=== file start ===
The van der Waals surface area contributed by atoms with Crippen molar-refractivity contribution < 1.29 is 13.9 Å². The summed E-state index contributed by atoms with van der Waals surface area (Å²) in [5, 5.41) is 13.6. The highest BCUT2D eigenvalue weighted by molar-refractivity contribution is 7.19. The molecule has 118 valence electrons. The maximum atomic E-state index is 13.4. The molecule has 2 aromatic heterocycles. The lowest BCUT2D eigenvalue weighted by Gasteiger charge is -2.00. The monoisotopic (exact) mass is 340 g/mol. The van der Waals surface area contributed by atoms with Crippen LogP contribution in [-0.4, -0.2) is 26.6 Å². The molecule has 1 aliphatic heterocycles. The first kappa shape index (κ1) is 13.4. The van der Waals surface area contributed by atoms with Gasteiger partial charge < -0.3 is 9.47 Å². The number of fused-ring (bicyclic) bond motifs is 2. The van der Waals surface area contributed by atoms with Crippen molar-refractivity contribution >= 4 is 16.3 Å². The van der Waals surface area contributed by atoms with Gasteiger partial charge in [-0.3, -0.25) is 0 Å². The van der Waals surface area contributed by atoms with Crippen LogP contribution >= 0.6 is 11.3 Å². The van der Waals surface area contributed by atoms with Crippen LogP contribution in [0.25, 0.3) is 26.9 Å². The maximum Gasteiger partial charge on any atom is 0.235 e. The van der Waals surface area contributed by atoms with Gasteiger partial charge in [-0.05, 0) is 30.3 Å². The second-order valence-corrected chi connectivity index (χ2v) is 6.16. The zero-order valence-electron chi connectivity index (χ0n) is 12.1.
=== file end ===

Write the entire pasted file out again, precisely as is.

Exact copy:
The van der Waals surface area contributed by atoms with Crippen molar-refractivity contribution < 1.29 is 13.9 Å². The summed E-state index contributed by atoms with van der Waals surface area (Å²) in [5, 5.41) is 13.6. The highest BCUT2D eigenvalue weighted by molar-refractivity contribution is 7.19. The molecule has 118 valence electrons. The maximum atomic E-state index is 13.4. The molecule has 2 aromatic heterocycles. The lowest BCUT2D eigenvalue weighted by Gasteiger charge is -2.00. The monoisotopic (exact) mass is 340 g/mol. The van der Waals surface area contributed by atoms with Crippen LogP contribution in [-0.4, -0.2) is 26.6 Å². The molecule has 1 aliphatic heterocycles. The first kappa shape index (κ1) is 13.4. The van der Waals surface area contributed by atoms with Gasteiger partial charge < -0.3 is 9.47 Å². The number of fused-ring (bicyclic) bond motifs is 2. The van der Waals surface area contributed by atoms with Crippen molar-refractivity contribution >= 4 is 16.3 Å². The van der Waals surface area contributed by atoms with Gasteiger partial charge in [-0.3, -0.25) is 0 Å². The van der Waals surface area contributed by atoms with Crippen LogP contribution >= 0.6 is 11.3 Å². The van der Waals surface area contributed by atoms with Crippen LogP contribution in [0.25, 0.3) is 26.9 Å². The maximum Gasteiger partial charge on any atom is 0.235 e. The van der Waals surface area contributed by atoms with Gasteiger partial charge in [-0.05, 0) is 30.3 Å². The second-order valence-corrected chi connectivity index (χ2v) is 6.16. The zero-order valence-electron chi connectivity index (χ0n) is 12.1.